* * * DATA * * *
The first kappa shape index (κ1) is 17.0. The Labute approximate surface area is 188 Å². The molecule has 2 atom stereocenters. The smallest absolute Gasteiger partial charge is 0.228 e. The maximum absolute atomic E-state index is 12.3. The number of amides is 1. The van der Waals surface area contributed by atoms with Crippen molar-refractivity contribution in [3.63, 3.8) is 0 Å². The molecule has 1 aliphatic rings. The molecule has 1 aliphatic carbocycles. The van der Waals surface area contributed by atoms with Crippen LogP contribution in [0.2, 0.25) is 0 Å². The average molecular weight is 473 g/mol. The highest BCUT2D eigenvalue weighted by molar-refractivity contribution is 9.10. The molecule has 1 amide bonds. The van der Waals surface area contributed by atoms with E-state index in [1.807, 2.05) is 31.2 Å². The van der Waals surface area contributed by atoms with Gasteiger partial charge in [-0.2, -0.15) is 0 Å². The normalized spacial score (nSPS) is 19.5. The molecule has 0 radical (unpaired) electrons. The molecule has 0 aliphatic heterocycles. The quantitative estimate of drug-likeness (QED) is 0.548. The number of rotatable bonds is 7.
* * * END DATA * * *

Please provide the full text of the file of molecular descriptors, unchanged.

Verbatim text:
The first kappa shape index (κ1) is 17.0. The Labute approximate surface area is 188 Å². The molecule has 2 atom stereocenters. The smallest absolute Gasteiger partial charge is 0.228 e. The maximum absolute atomic E-state index is 12.3. The number of amides is 1. The van der Waals surface area contributed by atoms with Crippen molar-refractivity contribution in [3.63, 3.8) is 0 Å². The molecule has 1 aliphatic rings. The molecule has 1 aliphatic carbocycles. The van der Waals surface area contributed by atoms with Crippen LogP contribution in [0.2, 0.25) is 0 Å². The average molecular weight is 473 g/mol. The highest BCUT2D eigenvalue weighted by molar-refractivity contribution is 9.10. The molecule has 1 amide bonds. The van der Waals surface area contributed by atoms with E-state index in [1.807, 2.05) is 31.2 Å². The van der Waals surface area contributed by atoms with Gasteiger partial charge in [-0.2, -0.15) is 0 Å². The normalized spacial score (nSPS) is 19.5. The molecule has 0 radical (unpaired) electrons. The molecule has 0 aliphatic heterocycles. The quantitative estimate of drug-likeness (QED) is 0.548. The number of rotatable bonds is 7.